Bury St Edmunds was once home to the mighty Abbey of St Edmund, an important religious centre after Edmund, last king of the East Angles, was killed in 870 and proclaimed a martyr. His body was moved to Bury St Edmunds in 903, from this point the town was then known as Bury St Edmunds.
The Abbey was destroyed in the Dissolution, but the ruins can still be seen, along with the two remaining gates and you can still visit the ruins today and see the birthplace of the 'Magna Carta'. Surrounding the ruins are the stunning Abbey Gardens that helped Bury to win the Britain in Bloom competition and St Edmundsbury Cathedral.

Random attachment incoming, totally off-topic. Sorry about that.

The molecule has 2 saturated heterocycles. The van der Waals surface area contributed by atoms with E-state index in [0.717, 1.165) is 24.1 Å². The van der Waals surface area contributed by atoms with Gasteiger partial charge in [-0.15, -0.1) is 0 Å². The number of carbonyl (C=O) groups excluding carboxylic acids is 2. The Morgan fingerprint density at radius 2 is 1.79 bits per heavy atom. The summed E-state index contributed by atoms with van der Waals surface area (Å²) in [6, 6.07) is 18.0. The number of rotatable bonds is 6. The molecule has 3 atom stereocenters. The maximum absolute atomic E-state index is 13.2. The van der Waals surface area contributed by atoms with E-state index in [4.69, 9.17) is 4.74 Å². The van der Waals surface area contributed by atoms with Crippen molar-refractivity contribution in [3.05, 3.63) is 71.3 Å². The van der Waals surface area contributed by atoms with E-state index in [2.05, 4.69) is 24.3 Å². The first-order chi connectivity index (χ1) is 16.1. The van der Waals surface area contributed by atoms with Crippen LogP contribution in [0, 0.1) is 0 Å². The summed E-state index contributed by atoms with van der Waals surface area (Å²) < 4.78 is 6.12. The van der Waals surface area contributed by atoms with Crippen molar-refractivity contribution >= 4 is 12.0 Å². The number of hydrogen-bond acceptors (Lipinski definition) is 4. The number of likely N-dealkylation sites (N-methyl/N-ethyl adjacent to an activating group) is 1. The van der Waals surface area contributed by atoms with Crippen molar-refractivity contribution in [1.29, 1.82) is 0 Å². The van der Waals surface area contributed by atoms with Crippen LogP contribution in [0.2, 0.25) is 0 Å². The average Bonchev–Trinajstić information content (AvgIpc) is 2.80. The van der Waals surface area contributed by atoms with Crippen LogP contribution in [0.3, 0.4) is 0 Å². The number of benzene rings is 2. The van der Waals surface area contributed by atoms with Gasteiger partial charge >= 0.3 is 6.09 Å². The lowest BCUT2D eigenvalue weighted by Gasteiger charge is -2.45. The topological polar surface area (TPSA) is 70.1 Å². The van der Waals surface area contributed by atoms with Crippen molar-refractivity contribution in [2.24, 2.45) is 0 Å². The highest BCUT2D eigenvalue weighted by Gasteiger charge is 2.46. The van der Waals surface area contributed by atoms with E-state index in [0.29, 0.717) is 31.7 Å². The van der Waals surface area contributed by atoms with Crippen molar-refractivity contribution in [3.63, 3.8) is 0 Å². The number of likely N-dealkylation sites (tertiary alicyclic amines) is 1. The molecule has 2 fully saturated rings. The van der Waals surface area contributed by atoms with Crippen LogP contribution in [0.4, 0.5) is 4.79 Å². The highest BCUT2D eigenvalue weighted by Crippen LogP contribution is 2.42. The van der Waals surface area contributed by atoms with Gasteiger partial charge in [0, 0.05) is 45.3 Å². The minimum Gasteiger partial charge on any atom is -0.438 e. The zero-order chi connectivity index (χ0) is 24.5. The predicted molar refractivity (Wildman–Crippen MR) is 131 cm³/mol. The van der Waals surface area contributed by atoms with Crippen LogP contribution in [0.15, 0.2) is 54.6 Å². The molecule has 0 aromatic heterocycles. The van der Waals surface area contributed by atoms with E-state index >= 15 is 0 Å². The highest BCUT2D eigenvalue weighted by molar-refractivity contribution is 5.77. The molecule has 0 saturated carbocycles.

The town now is a major market and shopping town with old streets and buildings. Bury offers much to see and do; visit the tiny, and newly refurbished Theatre Royal; the Nutshell – Britain’s smallest pub – and the 200 year old Greene King Brewery. Enjoy a concert in the Abbey gardens or even at hall farm nowton, during the acclaimed Festival in May, or simply browse the shops and sights of the traditional market square. Perhaps tour the villages nearby, with their vineyards, mills, churches, shops and antiques You’ll even find an Anglo-Saxon Village at West Stow.